Corporate Income Tax Return
Broadstreet is specialized in preparing Dutch corporate income tax returns for international companies in the Netherlands. Filing for Dutch corporate income tax return needs to be prepared thoroughly and with detail. Broadstreet possesses over lots of knowledge and connections with the Dutch Tax Office to be able to prepare large and complex corporate income tax returns.
WHAT IS DUTCH CORPORATE INCOME TAX?
Dutch corporation or corporate income tax is levied according to the Corporate income tax Act of 1969, in Dutch the Wet op de vennootschapsbelasting. Both public and private companies, pay corporate income tax on their profits. This entails both companies established in the Netherlands (resident taxpayers) and some companies not established in the Netherlands, that receive income from the Netherlands (non-resident taxpayers).
Sole proprietorships, freelancers and partnerships do not fall under the corporate income tax. Their profit is taxed with personal income tax.
Exemptions For Corporate Income Tax In The Netherlands
There are several corporate income tax exemptions, to prevent economic double taxation. The exemption applies to all dividends, gains and losses related to the holding of at least 5% of the shares in a subsidiary.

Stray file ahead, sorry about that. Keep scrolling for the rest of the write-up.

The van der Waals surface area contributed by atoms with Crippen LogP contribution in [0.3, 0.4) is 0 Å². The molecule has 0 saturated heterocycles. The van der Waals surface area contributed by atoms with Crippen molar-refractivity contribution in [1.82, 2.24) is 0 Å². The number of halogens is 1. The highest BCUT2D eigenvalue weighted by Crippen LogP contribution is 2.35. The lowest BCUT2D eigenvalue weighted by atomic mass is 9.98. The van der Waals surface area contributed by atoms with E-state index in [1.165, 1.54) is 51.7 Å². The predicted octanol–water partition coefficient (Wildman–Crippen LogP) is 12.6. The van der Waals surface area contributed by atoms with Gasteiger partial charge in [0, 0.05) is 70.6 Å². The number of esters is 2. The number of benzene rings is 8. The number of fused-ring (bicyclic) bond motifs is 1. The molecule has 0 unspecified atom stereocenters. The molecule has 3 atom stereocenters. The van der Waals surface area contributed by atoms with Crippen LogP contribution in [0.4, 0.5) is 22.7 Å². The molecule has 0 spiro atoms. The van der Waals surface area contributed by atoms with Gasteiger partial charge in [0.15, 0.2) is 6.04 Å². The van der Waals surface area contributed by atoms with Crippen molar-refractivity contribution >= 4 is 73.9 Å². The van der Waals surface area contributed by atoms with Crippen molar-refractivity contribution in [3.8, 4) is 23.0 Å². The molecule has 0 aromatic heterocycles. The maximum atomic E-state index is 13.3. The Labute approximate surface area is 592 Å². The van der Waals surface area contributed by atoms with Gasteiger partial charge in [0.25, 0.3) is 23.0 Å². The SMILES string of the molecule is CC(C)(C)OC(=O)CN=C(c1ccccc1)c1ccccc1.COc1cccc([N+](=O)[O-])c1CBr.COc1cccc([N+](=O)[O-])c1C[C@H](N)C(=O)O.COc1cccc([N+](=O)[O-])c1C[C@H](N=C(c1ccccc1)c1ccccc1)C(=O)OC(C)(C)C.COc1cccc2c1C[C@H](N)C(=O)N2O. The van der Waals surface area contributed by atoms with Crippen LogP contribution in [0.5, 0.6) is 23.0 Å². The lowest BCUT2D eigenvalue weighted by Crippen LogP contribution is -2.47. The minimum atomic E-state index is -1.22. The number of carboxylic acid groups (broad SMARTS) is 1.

Also, a reduced rate applies to activities covered by the innovation box. This innovation box provides a tax relief to encourage innovative research. All profits earned from innovative activities are taxed at this special rate.
Have Broadstreet inform you about corporate income tax
At Broadstreet we specialize at providing financial services and advice for expats and companies. Our advisors know exactly how to help you with all your questions about corporation tax.
CORPORATE INCOME TAX RATES IN 2021
Companies pay income tax on their profits, with various additions or deductions. The corporation tax rate depends on the taxable amount. The taxable amount is the gross income minus business related expenses. The first €245,000 will be taxed with a 15% tax rate. The surplus amount above €245,000 will be taxed with a 25% tax rate. However, a proposal has been made to extend the threshold to €395,000 in 2022.